Assembling the fuel tank was next on the list. The instruction manual states to use the included fuel tubing in the tank along with the fuel clunks, however, I chose to add a section of hard tubing in the middle of the fuel lines in the tank. Adding the hard lines prevents the fuel clunks from sliding forward and lodging in the front of the tank in the case of a hard, nose-first landing. The assembled fuel tank was then secured in the fuselage with six inches of the included hook-n-loop strap and a piece of foam under the tank (not included).

    I chose to use three different colors of fuel tubing to differentiate the lines. In my set-up, the green line goes to the carburetor, the red line goes to the muffler fitting, and the blue line is for filling and draining the tank. The colored fuel lines I used are available from DuBro.

    Installing the battery pack and receiver were easy, as there is a location for both right behind the wing tube. Using the remainder of the included hook-n-loop strap, I secured both the battery and receiver and padded them with some more foam. The receiver switch and charging jack were intstalled on the right side of the fuselage. Since I used a Futaba 2.4 gHz receiver, the two antennas need to be placed perpendicular to one another.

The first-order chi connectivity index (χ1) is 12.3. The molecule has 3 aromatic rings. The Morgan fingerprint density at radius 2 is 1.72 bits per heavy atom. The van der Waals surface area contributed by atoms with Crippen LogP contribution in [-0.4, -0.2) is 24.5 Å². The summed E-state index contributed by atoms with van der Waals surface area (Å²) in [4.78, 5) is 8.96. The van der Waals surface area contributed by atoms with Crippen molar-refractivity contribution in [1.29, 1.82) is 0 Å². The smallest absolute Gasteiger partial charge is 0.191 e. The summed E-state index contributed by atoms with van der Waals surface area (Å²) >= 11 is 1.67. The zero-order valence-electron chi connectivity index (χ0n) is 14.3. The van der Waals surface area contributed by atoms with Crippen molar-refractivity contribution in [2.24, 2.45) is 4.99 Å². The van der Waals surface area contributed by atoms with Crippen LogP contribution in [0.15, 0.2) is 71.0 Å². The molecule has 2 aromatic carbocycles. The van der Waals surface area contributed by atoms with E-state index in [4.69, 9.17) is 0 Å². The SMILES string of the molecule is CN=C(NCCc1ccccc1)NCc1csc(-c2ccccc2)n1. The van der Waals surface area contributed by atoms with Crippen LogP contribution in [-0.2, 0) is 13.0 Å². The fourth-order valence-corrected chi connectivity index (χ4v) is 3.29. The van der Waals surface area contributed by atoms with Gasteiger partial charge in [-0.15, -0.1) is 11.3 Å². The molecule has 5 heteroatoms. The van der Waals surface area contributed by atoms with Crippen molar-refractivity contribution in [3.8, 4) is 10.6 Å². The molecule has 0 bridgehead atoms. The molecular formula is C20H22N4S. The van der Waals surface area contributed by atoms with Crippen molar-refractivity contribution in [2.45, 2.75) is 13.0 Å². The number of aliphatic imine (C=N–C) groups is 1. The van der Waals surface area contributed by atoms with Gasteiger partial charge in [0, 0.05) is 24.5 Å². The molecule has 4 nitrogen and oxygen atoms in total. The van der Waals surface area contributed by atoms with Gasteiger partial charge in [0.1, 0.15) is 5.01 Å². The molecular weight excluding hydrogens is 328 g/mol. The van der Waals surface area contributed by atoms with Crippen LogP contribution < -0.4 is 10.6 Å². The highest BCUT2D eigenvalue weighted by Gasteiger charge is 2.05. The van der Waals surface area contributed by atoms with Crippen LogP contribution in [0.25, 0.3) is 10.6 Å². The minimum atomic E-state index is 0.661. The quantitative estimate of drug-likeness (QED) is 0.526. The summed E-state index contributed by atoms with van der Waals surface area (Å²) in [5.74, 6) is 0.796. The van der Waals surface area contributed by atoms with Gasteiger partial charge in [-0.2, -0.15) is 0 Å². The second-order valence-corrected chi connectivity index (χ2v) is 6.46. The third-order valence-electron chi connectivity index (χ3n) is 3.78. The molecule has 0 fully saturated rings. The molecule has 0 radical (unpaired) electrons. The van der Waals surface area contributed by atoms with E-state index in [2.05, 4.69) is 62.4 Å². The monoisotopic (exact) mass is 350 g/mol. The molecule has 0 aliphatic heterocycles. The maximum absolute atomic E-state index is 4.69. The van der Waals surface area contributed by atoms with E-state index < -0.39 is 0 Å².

After installing the engine mount and marking the engine's location using my Great Planes Dead Center Tool, I removed the engine and drilled and tapped the engine mounting bolt holes.

    The engine was attached to the mount using the included 6-32 hardware.

    I used the recommended Bisson Pitts Muffler .